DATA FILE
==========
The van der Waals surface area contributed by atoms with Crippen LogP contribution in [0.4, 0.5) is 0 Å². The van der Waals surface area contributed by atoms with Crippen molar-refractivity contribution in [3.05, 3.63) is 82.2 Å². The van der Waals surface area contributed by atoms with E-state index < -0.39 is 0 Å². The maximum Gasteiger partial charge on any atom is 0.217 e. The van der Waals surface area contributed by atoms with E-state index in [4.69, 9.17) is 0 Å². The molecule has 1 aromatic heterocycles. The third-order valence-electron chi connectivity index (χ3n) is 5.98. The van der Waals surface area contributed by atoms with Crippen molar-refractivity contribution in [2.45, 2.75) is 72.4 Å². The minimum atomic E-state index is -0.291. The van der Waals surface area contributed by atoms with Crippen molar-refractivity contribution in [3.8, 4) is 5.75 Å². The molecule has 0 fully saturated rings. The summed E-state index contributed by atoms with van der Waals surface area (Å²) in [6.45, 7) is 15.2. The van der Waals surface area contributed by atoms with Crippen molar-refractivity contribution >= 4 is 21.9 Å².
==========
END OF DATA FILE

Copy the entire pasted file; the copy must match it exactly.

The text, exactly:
The van der Waals surface area contributed by atoms with Crippen LogP contribution in [0.4, 0.5) is 0 Å². The van der Waals surface area contributed by atoms with Crippen molar-refractivity contribution in [3.05, 3.63) is 82.2 Å². The van der Waals surface area contributed by atoms with E-state index < -0.39 is 0 Å². The maximum Gasteiger partial charge on any atom is 0.217 e. The van der Waals surface area contributed by atoms with E-state index in [4.69, 9.17) is 0 Å². The molecule has 1 aromatic heterocycles. The third-order valence-electron chi connectivity index (χ3n) is 5.98. The van der Waals surface area contributed by atoms with Crippen molar-refractivity contribution in [2.45, 2.75) is 72.4 Å². The minimum atomic E-state index is -0.291. The van der Waals surface area contributed by atoms with Crippen molar-refractivity contribution in [3.8, 4) is 5.75 Å². The molecule has 0 fully saturated rings. The summed E-state index contributed by atoms with van der Waals surface area (Å²) in [6.45, 7) is 15.2. The van der Waals surface area contributed by atoms with Crippen molar-refractivity contribution >= 4 is 21.9 Å².